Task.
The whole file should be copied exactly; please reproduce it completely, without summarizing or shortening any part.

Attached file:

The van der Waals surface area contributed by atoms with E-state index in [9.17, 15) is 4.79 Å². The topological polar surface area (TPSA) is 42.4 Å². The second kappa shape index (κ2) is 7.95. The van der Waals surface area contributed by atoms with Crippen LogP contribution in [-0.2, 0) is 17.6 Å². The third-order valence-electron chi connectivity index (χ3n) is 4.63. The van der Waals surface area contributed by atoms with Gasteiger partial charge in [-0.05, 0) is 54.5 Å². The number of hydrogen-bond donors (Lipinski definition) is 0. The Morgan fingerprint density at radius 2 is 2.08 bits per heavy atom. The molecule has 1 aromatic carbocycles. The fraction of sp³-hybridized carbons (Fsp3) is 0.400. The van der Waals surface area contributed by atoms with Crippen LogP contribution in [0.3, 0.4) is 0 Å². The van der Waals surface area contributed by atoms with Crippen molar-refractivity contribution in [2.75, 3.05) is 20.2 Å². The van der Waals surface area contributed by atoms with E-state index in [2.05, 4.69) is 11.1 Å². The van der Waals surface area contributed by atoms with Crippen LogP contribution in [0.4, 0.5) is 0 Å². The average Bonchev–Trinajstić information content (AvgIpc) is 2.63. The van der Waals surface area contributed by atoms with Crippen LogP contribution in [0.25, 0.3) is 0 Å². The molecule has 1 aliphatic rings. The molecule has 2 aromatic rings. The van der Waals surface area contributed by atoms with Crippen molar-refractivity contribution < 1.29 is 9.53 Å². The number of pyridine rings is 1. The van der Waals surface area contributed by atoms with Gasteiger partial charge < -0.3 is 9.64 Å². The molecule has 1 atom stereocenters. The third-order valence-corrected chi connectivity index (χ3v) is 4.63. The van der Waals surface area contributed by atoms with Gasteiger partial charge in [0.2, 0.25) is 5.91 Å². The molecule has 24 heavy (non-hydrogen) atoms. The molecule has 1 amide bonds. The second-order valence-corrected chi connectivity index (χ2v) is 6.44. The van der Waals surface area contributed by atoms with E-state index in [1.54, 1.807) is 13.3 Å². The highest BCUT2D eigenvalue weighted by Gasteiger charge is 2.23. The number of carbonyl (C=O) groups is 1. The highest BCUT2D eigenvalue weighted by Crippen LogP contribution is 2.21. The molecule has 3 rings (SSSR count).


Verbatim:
The van der Waals surface area contributed by atoms with E-state index in [9.17, 15) is 4.79 Å². The topological polar surface area (TPSA) is 42.4 Å². The second kappa shape index (κ2) is 7.95. The van der Waals surface area contributed by atoms with Crippen LogP contribution in [-0.2, 0) is 17.6 Å². The third-order valence-electron chi connectivity index (χ3n) is 4.63. The van der Waals surface area contributed by atoms with Gasteiger partial charge in [-0.05, 0) is 54.5 Å². The number of hydrogen-bond donors (Lipinski definition) is 0. The Morgan fingerprint density at radius 2 is 2.08 bits per heavy atom. The molecule has 1 aromatic carbocycles. The fraction of sp³-hybridized carbons (Fsp3) is 0.400. The van der Waals surface area contributed by atoms with Crippen LogP contribution in [0.3, 0.4) is 0 Å². The van der Waals surface area contributed by atoms with Crippen molar-refractivity contribution in [2.75, 3.05) is 20.2 Å². The van der Waals surface area contributed by atoms with E-state index in [2.05, 4.69) is 11.1 Å². The van der Waals surface area contributed by atoms with Crippen LogP contribution in [0.4, 0.5) is 0 Å². The average Bonchev–Trinajstić information content (AvgIpc) is 2.63. The van der Waals surface area contributed by atoms with Crippen LogP contribution in [0.25, 0.3) is 0 Å². The molecule has 1 aliphatic rings. The molecule has 2 aromatic rings. The van der Waals surface area contributed by atoms with Crippen molar-refractivity contribution < 1.29 is 9.53 Å². The number of pyridine rings is 1. The van der Waals surface area contributed by atoms with Gasteiger partial charge < -0.3 is 9.64 Å². The molecule has 1 atom stereocenters. The third-order valence-corrected chi connectivity index (χ3v) is 4.63. The van der Waals surface area contributed by atoms with Gasteiger partial charge in [0.2, 0.25) is 5.91 Å². The molecule has 24 heavy (non-hydrogen) atoms. The molecule has 1 amide bonds. The second-order valence-corrected chi connectivity index (χ2v) is 6.44. The van der Waals surface area contributed by atoms with E-state index in [1.54, 1.807) is 13.3 Å². The highest BCUT2D eigenvalue weighted by Gasteiger charge is 2.23. The number of carbonyl (C=O) groups is 1. The highest BCUT2D eigenvalue weighted by Crippen LogP contribution is 2.21. The molecule has 3 rings (SSSR count).